Linda Parks, a Ventura County supervisor, who is running with no party preference, was surely the indie rocker of the forum’s candidates. She beat that indie drum loudly during the forum, never missing a chance to tell the audience that she was beholden to nobody and would always be in the aisle between Dems and Republicans, no matter what, always listening to both sides. If elected to Congress, Parks said, it would symbolize a new era of bipartisanship, a breaking down of the barriers in Congress. While Parks’ message was loud and clear, and totally understandable, her “indie” ideals became mildly irritating. She was like those indie rockers who keep going on so much about how independent their music is from the influence of major labels, that you forget what their music is even about. Parks said she doesn’t view people in terms of color or ethnicity, that she would not vote on anything in Congress if she did not have time to read it completely — even a bill that was 2,000 pages — and did not answer how she would vote in the upcoming presidential election because she did not want to be labeled. Her idealism is laudable, but at some point voters have to have some understanding of what their candidate stands for.

David Cruz Thayne, a Democrat and Westlake Village businessman, was also on the stage. Think of Thayne as a guy taking guitar lessons because he dreams of being recognized as a player one day. Unfortunately for Thayne, he doesn’t quite have the chops yet. But in four years, if he keeps at it, he may just be ready.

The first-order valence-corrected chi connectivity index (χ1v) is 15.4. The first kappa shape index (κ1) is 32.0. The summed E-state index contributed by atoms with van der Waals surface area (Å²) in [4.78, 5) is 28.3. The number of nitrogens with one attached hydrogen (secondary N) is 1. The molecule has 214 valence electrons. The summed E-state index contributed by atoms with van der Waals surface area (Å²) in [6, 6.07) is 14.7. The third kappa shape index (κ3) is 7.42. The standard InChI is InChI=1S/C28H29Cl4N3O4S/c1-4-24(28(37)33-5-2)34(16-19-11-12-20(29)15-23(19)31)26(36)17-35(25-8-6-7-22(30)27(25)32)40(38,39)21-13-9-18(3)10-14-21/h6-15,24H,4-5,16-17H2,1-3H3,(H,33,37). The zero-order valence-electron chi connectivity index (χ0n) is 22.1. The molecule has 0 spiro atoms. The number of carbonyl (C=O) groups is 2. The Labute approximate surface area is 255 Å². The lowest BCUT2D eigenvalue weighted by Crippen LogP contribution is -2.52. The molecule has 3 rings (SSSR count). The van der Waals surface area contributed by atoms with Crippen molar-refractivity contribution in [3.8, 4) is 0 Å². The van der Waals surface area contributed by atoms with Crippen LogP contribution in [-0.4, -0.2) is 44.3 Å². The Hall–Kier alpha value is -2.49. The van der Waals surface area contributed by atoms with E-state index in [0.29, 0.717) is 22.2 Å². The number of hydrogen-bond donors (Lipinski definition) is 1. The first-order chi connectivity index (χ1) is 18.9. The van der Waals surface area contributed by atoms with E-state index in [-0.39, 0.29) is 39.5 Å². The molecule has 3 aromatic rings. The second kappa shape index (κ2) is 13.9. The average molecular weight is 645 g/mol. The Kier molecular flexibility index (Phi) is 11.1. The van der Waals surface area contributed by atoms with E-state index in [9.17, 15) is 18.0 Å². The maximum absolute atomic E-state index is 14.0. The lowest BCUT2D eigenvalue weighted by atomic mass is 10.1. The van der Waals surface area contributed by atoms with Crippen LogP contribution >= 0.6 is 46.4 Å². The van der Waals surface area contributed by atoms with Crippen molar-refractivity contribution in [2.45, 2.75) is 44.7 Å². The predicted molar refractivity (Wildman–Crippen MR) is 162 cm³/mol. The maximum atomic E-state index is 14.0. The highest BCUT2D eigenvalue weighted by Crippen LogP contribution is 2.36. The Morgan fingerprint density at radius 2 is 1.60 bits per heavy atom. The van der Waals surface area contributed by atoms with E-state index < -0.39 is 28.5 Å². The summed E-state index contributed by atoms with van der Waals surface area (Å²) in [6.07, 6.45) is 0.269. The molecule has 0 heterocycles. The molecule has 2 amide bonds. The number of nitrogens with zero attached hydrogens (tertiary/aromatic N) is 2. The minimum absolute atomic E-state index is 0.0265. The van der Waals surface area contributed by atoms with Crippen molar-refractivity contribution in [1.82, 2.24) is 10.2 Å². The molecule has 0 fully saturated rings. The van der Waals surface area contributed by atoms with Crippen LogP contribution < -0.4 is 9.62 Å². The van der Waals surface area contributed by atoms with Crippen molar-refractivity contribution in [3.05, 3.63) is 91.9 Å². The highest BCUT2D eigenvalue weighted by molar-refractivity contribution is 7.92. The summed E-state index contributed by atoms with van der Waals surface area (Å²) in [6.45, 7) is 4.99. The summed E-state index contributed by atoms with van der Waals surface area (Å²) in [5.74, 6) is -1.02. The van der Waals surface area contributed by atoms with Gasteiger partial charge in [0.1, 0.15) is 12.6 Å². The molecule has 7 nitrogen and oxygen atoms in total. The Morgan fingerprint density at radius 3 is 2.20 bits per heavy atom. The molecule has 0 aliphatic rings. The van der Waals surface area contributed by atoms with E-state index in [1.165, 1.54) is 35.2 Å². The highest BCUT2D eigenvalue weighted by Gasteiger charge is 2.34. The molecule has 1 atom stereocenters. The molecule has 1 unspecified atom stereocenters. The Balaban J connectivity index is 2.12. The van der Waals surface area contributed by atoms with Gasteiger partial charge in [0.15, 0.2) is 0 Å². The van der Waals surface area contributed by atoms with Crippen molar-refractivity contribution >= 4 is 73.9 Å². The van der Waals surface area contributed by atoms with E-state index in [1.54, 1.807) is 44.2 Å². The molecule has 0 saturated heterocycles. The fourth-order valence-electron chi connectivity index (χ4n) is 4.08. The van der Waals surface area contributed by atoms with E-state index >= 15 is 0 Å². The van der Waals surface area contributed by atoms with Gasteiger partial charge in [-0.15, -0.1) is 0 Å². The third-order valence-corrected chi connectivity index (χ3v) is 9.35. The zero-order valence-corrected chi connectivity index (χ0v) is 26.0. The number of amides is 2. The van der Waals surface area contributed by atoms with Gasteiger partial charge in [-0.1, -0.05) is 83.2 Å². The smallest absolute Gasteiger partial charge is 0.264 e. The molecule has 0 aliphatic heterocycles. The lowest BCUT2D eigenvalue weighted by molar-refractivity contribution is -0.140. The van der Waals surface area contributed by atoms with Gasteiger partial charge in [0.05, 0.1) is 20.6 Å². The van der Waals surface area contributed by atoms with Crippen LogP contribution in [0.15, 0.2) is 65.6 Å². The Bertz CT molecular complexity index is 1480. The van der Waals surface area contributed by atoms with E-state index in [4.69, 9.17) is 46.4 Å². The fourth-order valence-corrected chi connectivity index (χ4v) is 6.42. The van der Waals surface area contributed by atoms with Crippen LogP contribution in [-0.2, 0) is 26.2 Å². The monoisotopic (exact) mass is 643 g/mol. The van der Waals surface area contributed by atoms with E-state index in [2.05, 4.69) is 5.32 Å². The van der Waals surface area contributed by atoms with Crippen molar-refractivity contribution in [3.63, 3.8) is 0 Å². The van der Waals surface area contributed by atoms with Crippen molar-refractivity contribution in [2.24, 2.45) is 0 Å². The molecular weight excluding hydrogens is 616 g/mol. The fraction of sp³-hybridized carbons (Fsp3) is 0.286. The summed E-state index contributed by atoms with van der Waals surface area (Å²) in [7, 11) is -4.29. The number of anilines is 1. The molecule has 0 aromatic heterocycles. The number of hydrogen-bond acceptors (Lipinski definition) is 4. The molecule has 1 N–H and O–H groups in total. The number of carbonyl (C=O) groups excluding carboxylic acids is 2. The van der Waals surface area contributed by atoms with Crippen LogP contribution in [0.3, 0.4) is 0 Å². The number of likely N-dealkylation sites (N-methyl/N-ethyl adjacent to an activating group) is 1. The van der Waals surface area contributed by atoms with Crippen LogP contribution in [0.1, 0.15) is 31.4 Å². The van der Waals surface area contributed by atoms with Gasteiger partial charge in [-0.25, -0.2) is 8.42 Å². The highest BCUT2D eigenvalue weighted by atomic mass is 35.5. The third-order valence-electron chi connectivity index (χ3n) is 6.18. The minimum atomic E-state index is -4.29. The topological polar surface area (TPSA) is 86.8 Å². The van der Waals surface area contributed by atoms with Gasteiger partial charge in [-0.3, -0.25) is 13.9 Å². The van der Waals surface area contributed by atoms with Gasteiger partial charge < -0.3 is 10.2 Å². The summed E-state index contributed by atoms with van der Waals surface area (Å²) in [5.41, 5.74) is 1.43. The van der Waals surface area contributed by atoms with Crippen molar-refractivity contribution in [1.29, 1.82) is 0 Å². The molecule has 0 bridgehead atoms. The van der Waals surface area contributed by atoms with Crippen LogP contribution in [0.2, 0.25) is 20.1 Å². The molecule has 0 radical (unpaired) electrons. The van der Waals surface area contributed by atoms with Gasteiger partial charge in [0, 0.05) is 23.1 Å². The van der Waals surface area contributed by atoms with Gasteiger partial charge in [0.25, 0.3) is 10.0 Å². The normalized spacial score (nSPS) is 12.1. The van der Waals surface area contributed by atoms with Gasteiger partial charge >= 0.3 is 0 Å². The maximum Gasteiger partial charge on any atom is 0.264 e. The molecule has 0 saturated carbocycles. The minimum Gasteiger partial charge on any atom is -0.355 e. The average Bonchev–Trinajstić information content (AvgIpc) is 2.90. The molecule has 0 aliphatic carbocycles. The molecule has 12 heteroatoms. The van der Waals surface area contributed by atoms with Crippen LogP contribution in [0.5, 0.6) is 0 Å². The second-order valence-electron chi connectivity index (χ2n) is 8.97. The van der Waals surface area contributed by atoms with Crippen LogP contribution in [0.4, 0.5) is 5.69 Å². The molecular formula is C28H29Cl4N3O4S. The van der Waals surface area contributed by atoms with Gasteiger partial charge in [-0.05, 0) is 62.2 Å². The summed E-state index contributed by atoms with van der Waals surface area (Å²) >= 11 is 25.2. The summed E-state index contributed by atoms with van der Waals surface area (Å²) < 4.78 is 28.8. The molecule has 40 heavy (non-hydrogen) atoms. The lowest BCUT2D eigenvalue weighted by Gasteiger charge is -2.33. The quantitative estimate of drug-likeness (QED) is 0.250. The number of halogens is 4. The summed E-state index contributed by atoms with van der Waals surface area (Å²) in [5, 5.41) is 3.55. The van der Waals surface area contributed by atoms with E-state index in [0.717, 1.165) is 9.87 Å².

State Senator Tony Strickland, R-Moorpark, did not respond to invitations to attend the forum. Candidates in attendance were asked if the Republican candidate’s decision not to be at the event is typical treatment the Latino public should expect to receive this election season.

“You know what Mr. Strickland is saying? He is saying you don’t vote,” said Herrera in reference to the Latino community that represents 43 percent of the voting district. “He is saying, ‘I don’t have to worry about you because you don’t vote.’ … He’s not disrespecting me, he is disrespecting us. So if you care enough this election, you will get out and you will vote.”

Maybe Strickland isn’t worried about performing for the Latino crowd. Maybe he knows his fan base is big and loyal enough that he can continue to play the same tune and still win the popular vote. Time will tell.

Democratic candidate Al Goldberg also did not respond to invitations to attend the forum.

The Stage Show column will feature election coverage throughout 2012, a reporter’s candid analysis of forums and related events.